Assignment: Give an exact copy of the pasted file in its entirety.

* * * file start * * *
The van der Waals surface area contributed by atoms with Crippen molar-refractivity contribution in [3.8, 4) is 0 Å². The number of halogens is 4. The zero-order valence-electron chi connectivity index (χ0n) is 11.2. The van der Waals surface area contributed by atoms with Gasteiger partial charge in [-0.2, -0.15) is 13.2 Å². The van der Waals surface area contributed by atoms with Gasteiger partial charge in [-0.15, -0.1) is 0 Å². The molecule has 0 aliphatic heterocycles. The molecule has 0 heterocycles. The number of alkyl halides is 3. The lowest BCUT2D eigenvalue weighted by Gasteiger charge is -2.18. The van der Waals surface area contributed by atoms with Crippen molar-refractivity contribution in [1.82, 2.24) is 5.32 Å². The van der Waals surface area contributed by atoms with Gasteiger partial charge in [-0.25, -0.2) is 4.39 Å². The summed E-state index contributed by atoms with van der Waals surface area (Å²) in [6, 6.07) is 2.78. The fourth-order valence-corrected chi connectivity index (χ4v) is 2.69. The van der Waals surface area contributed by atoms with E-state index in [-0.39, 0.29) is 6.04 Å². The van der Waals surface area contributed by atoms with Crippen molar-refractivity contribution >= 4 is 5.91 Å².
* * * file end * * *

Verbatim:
The van der Waals surface area contributed by atoms with Crippen molar-refractivity contribution in [3.8, 4) is 0 Å². The number of halogens is 4. The zero-order valence-electron chi connectivity index (χ0n) is 11.2. The van der Waals surface area contributed by atoms with Gasteiger partial charge in [-0.2, -0.15) is 13.2 Å². The van der Waals surface area contributed by atoms with Gasteiger partial charge in [-0.15, -0.1) is 0 Å². The molecule has 0 aliphatic heterocycles. The molecule has 0 heterocycles. The number of alkyl halides is 3. The lowest BCUT2D eigenvalue weighted by Gasteiger charge is -2.18. The van der Waals surface area contributed by atoms with Crippen molar-refractivity contribution in [1.82, 2.24) is 5.32 Å². The van der Waals surface area contributed by atoms with Gasteiger partial charge in [-0.25, -0.2) is 4.39 Å². The summed E-state index contributed by atoms with van der Waals surface area (Å²) in [6, 6.07) is 2.78. The fourth-order valence-corrected chi connectivity index (χ4v) is 2.69. The van der Waals surface area contributed by atoms with E-state index in [-0.39, 0.29) is 6.04 Å². The van der Waals surface area contributed by atoms with Crippen molar-refractivity contribution >= 4 is 5.91 Å².